Reform stalls as tariff loopholes return to the House

Back in 2010, House Republicans made a bold promise. To show they were serious about reform, they would deny themselves two well-used — but frequently misused — tools of congressional power.

In short, they would stop doing costly favors for the folks back home.

The House GOP banned “earmarks,” which allow a legislator to dole out taxpayer money for hometown projects. They also banned a lesser-known kind of favor, which allowed a Congress member to give a local company a break on its federal tariff payments.

But now, 19 months later, dozens of Republicans have decided they went too far. They want to bring one kind of favor back.

Led by a powerful committee chairman, GOP legislators have joined Democrats in proposing hundreds of those small tariff breaks. Legislators say each would be a mini-boost to the economy: Companies could save up to $500,000.

But this proposal has raised an old question for the “new” House: Are its favors being fairly distributed? Some GOP proposals would benefit just one company, and others would benefit a legislator’s own campaign donors.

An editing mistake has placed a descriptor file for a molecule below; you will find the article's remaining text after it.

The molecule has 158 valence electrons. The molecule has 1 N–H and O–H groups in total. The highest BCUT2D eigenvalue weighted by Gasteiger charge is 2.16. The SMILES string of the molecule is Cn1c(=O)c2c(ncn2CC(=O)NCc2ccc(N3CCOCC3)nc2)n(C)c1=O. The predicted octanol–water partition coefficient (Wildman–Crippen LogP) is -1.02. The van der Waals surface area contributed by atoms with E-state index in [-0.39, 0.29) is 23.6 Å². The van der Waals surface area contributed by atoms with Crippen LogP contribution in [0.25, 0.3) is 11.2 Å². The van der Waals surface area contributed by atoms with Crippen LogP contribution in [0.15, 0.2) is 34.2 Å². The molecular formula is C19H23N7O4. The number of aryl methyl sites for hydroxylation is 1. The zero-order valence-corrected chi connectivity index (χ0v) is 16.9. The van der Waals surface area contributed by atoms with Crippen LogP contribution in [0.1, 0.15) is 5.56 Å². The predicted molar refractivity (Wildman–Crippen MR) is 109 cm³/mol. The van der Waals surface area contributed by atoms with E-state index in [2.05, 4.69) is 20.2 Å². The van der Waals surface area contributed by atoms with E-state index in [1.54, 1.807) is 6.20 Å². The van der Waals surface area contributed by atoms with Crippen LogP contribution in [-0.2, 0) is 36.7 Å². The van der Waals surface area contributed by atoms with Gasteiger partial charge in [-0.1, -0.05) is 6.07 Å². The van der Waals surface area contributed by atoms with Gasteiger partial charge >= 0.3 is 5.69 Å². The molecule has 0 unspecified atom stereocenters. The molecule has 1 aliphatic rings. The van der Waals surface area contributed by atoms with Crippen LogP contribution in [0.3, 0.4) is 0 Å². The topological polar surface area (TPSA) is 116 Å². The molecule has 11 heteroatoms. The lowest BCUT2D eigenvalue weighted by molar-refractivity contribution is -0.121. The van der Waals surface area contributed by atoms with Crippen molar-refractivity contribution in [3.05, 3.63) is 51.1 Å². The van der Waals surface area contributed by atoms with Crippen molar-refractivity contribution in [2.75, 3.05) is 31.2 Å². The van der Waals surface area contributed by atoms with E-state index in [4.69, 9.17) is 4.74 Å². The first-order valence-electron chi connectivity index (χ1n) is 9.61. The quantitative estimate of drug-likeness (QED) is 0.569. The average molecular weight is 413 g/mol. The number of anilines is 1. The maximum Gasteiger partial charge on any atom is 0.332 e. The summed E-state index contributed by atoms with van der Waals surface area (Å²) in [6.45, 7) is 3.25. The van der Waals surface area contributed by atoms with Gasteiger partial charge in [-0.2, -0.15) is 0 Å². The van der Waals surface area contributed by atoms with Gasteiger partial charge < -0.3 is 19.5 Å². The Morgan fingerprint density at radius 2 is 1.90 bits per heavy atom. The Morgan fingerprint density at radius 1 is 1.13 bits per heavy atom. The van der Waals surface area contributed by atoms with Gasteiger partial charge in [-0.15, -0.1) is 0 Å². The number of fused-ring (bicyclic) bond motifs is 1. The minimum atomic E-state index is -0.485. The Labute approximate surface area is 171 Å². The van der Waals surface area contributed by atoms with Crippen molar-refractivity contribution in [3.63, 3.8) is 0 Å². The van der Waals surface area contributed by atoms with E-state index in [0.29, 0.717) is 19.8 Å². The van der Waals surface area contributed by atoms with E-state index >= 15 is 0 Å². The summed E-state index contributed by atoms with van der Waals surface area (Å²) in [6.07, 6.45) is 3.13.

To some unhappy conservatives, it all just looks like breaking your word.

“Do you start to whittle away at the commitments we made?” asked freshman Rep. David Schweikert (R-Ariz.). “As cynical as the public is about us — and I think rightly so — we can’t start backing off these promises.”

Last month, Schweikert was one of 56 Republicans who signed a letter calling on House leaders to keep enforcing the new rules and to continue them in Congress’s next term. A spokeswoman for Rep. Sandy Adams (R-Fla.), the letter’s author, said she meant all the new rules — not just the ban on earmarks but the one on small tariff breaks too.

But there may have been some confusion among the 56 co-signers: 13 of them have already asked for tariff breaks this year.

Congress’s role in tariffs

This entire controversy revolves around one of the more obscure jobs that Congress assumes for itself — a 535-member editorial board for the country’s tariff code.

It works like this: Legislators propose temporary loopholes in tariff law to reduce the import duties on something specific. Most bills are about raw materials, imported by U.S. manufacturers. Rep. Joe Courtney (D-Conn.), for instance, has sought tariff breaks on “waste of camel hair,” “camel hair, carded or combed” and “noils of camel hair” for a fabric maker in his district.